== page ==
An arch setpiece that feels like a frisky revival of a hoary chestnut.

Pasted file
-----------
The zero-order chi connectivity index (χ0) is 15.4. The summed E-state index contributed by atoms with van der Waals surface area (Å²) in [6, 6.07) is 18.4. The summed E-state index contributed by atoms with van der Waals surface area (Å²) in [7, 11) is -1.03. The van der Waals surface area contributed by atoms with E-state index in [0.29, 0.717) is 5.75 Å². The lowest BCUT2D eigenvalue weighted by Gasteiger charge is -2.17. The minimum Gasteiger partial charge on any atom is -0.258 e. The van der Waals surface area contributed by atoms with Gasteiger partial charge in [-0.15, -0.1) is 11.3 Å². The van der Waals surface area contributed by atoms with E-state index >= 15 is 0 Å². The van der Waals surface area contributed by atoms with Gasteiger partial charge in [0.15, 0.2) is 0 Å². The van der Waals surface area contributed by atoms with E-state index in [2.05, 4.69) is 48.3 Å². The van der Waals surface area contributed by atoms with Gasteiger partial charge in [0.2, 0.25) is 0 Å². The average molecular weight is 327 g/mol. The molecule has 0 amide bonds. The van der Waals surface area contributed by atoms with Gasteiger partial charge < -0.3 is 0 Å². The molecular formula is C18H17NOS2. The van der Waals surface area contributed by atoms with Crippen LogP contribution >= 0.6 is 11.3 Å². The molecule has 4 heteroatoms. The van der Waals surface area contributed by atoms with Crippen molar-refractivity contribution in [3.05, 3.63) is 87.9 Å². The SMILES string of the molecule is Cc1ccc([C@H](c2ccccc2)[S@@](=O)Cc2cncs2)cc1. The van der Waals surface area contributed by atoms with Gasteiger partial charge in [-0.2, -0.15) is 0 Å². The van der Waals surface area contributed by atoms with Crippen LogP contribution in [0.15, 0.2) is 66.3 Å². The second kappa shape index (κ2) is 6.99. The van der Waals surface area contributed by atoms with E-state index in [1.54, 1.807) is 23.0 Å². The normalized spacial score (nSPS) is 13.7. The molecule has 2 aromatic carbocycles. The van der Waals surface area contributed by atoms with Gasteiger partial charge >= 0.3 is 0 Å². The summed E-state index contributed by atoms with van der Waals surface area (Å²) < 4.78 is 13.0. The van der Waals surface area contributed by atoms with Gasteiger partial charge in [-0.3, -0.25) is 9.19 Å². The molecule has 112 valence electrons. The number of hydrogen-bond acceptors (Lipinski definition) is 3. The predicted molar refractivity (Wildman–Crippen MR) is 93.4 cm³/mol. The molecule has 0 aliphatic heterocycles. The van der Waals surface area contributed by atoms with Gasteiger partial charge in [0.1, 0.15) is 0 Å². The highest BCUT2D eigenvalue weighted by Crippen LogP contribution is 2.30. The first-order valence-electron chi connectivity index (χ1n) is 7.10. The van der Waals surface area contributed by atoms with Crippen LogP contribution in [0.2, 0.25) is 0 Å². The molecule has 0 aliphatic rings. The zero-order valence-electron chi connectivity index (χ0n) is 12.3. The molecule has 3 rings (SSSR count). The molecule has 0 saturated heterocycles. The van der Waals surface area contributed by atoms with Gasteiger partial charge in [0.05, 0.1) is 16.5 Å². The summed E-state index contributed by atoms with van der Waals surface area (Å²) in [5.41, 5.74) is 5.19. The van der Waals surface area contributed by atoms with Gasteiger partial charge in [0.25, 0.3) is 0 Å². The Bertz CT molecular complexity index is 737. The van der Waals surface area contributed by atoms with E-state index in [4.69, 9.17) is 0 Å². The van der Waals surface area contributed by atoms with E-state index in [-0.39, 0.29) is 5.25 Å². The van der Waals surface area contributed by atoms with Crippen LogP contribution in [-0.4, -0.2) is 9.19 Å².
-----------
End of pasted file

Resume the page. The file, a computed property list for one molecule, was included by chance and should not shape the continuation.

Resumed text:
A once-lionized Broadway director makes an attempted comeback after flopping in Hollywood in “Meeting Spencer,” an arch setpiece that feels like a frisky revival of a hoary chestnut. Though written directly for the screen by a trio of newcomers (clearly overexposed to “All About Eve”), Brit helmer Malcolm Mowbray’s film assumes the constrictions of a stagebound farce, taking place on a single set in real time, and swept along in magisterially broad strokes by Jeffrey Tambor’s playfully theatrical perf. Bowing April 8 at Gotham’s Quad Cinema, this curio could succeed on arts-themed nets.Harris Chappell (Tambor) enters Frankie & Johnnie’s with a flourish (the famed Broadway restaurant is meticulously reproduced on a Hollywood set), pretending to know and, more significantly, be known by everybody there. Accompanied by old flame Didi (Melinda McGraw), who supposedly found a backer for Chappell’s mounting of a recently deceased Pulitzer Prize winner’s last play, Chappell has also arranged to meet with struggling young actor Spencer (Jesse Plemons). The table’s various agendas further tangle as new characters storm or flutter in, their entrances and exits necessitating much elaborate maneuvering as characters are dragged outside for frenzied pow-wows, banished to the bar or exiled to the men’s room. First to appear, in disguise, is the play’s venerable leading man (William Morgan Sheppard), sporting a fake beard and demanding changes to the play’s dramatis personae, the title and his lines. As one backer falls by the wayside, another materializes, and the play promptly transforms from an old man’s tragedy into a young man’s musical comedy — starring, of course, the callow Spencer, who himself has tucked a few surprises up his sleeve. The dramatic goings-on at Chappell’s table soon become the center of attention for the whole restaurant, as agents, reporters, investors and actors swarm, whisper and scramble to grab a piece of whatever’s going down. The script, by Andrew Kole, Andrew Delaplaine and Scott Kasdin, though clearly derivative, wears its aficionado’s heart on its sleeve, coming off as a competent if never particularly enthralling valentine to bygone Hollywood depictions of the Great White Way. Tambor expansively lords it over the proceedings, his sophisticated wit standing in marked contrast to the catty swipes of the restaurant’s swishier denizens. Cavalierly channeling John Barrymore in “Twentieth Century,” he neatly negotiates Chappell’s zigzagging course between private anxiety and public self-confidence, artfully tempering his character’s hammy egotism with a measure of humor. Within the confines of its stagy artificiality, the thesping mostly rings true. McGraw lends a red-lipped sexuality to Didi’s conspiratorial streak, and Plemons’ Spencer morphs from an aw-shucks hayseed to a polished showstopper in high style.